Share Email Print

Proceedings Paper

Geostationary imaging Fabry-Perot spectrometer (GIFS): measurement of clouds and trace gases
Author(s): Jeng-Hwa Yee; Robert DeMajistre; William H. Swartz; M. Frank Morgan; John D. Boldt; Wilbert R. Skinner; Michael C. Pitts; Chris A. Hostetler
Format Member Price Non-Member Price
PDF $14.40 $18.00
cover GOOD NEWS! Your organization subscribes to the SPIE Digital Library. You may be able to download this paper for free. Check Access

Paper Abstract

Long-term measurements of the global distributions of clouds, trace gases, and surface reflectance are needed for the study and monitoring of global change and air quality. The Geostationary Imaging Fabry-Perot Spectrometer (GIFS) instrument is an example of a next-generation satellite remote sensing concept. GIFS is designed to be deployed on a geostationary satellite, where it can make continuous hemispheric imaging observations of cloud properties (including cloud top pressure, optical depth, and fraction), trace gas concentrations, such as tropospheric and boundary layer CO, and surface reflectance and pressure. These measurements can be made with spatial resolution, accuracy, and revisit time suitable for monitoring applications. It uses an innovative tunable imaging triple-etalon Fabry-Perot interferometer to obtain very high-resolution line-resolved spectral images of backscattered solar radiation, which contains cloud and trace gas information. An airborne GIFS prototype and the measurement technique have been successfully demonstrated in a recent field campaign onboard the NASA P3B based at Wallops Island, Virginia. In this paper, we present the preliminary GIFS instrument design and use GIFS prototype measurements to demonstrate the instrument functionality and measurement capabilities.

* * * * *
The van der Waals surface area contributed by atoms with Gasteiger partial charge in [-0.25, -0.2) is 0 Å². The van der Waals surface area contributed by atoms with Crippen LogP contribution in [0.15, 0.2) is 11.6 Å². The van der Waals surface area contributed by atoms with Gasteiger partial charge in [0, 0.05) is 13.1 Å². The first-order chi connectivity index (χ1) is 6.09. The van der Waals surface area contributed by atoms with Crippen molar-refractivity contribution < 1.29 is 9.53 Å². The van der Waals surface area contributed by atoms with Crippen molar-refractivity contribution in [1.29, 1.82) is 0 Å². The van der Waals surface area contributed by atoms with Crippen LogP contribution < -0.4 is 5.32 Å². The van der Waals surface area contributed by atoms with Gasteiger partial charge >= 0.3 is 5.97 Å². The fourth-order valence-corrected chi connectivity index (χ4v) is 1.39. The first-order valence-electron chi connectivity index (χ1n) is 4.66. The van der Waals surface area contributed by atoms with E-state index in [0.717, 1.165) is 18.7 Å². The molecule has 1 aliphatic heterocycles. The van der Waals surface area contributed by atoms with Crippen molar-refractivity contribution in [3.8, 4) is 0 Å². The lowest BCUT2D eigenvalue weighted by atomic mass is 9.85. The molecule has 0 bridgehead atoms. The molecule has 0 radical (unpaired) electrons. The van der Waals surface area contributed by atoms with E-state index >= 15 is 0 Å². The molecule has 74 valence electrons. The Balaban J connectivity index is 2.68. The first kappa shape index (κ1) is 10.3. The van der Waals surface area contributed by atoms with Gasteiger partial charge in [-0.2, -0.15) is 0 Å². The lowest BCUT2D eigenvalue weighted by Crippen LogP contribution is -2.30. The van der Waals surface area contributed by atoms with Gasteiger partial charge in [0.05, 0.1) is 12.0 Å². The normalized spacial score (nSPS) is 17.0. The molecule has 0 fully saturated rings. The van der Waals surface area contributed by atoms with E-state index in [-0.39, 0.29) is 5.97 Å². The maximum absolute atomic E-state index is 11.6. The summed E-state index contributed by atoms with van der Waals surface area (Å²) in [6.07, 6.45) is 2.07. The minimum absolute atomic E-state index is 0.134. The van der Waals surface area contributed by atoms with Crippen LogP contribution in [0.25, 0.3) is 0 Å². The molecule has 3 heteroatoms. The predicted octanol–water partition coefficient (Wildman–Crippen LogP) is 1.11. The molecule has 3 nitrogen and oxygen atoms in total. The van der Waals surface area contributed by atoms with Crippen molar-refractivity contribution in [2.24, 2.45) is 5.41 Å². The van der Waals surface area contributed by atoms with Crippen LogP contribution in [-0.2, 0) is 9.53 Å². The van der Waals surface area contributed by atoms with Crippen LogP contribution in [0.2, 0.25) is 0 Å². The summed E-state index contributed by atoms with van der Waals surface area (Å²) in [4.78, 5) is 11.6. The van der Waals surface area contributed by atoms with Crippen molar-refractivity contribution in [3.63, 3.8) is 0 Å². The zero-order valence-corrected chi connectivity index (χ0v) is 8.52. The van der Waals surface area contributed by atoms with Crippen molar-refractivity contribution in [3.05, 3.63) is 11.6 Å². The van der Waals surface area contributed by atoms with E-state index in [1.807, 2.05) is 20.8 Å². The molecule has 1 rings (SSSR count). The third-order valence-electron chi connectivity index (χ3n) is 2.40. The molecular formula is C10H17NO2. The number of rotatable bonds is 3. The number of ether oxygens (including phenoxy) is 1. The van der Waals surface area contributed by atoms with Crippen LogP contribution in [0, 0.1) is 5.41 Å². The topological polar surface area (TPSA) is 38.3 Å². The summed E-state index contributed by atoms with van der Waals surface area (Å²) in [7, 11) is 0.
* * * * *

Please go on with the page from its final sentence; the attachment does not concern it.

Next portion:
Paper Details

Date Published: 13 October 2008
PDF: 12 pages
Proc. SPIE 7107, Remote Sensing of Clouds and the Atmosphere XIII, 71070X (13 October 2008); doi: 10.1117/12.799875
Show Author Affiliations
Jeng-Hwa Yee, The Johns Hopkins Univ. Applied Physics Lab. (United States)
Robert DeMajistre, The Johns Hopkins Univ. Applied Physics Lab. (United States)
William H. Swartz, The Johns Hopkins Univ. Applied Physics Lab. (United States)
M. Frank Morgan, The Johns Hopkins Univ. Applied Physics Lab. (United States)
John D. Boldt, The Johns Hopkins Univ. Applied Physics Lab. (United States)
Wilbert R. Skinner, Univ. of Michigan (United States)
Michael C. Pitts, NASA Langley Research Ctr. (United States)
Chris A. Hostetler, NASA Langley Research Ctr., (United States)

Published in SPIE Proceedings Vol. 7107:
Remote Sensing of Clouds and the Atmosphere XIII
Richard H. Picard; Adolfo Comeron; Klaus Schäfer; Aldo Amodeo; Michiel van Weele, Editor(s)

© SPIE. Terms of Use
Back to Top